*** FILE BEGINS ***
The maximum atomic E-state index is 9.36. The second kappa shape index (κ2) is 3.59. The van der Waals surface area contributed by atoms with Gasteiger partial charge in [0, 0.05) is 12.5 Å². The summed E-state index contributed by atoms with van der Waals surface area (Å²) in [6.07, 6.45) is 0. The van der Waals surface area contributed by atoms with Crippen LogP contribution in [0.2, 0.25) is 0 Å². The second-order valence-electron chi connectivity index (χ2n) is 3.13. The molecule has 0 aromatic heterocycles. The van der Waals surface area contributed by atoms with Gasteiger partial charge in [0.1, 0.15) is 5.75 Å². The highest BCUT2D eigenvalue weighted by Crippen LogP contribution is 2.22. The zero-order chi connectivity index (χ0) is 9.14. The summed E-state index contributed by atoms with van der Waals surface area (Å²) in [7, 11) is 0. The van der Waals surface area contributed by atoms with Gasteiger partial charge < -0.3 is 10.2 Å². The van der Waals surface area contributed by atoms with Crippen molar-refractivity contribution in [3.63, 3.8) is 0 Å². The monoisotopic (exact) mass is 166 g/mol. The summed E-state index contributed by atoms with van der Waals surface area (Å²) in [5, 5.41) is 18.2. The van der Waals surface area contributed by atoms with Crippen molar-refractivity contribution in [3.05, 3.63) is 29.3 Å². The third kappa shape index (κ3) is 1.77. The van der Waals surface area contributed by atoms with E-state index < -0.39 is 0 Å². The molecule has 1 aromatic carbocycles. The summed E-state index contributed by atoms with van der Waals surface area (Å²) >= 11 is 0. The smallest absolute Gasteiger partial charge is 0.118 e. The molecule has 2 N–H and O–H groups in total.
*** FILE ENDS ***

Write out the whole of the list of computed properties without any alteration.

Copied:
The maximum atomic E-state index is 9.36. The second kappa shape index (κ2) is 3.59. The van der Waals surface area contributed by atoms with Gasteiger partial charge in [0, 0.05) is 12.5 Å². The summed E-state index contributed by atoms with van der Waals surface area (Å²) in [6.07, 6.45) is 0. The van der Waals surface area contributed by atoms with Crippen LogP contribution in [0.2, 0.25) is 0 Å². The second-order valence-electron chi connectivity index (χ2n) is 3.13. The molecule has 0 aromatic heterocycles. The van der Waals surface area contributed by atoms with Gasteiger partial charge in [0.1, 0.15) is 5.75 Å². The highest BCUT2D eigenvalue weighted by Crippen LogP contribution is 2.22. The zero-order chi connectivity index (χ0) is 9.14. The summed E-state index contributed by atoms with van der Waals surface area (Å²) in [7, 11) is 0. The van der Waals surface area contributed by atoms with Gasteiger partial charge < -0.3 is 10.2 Å². The van der Waals surface area contributed by atoms with Crippen molar-refractivity contribution in [3.63, 3.8) is 0 Å². The monoisotopic (exact) mass is 166 g/mol. The summed E-state index contributed by atoms with van der Waals surface area (Å²) in [5, 5.41) is 18.2. The van der Waals surface area contributed by atoms with Crippen molar-refractivity contribution in [3.05, 3.63) is 29.3 Å². The third kappa shape index (κ3) is 1.77. The van der Waals surface area contributed by atoms with E-state index < -0.39 is 0 Å². The molecule has 1 aromatic carbocycles. The summed E-state index contributed by atoms with van der Waals surface area (Å²) >= 11 is 0. The smallest absolute Gasteiger partial charge is 0.118 e. The molecule has 2 N–H and O–H groups in total.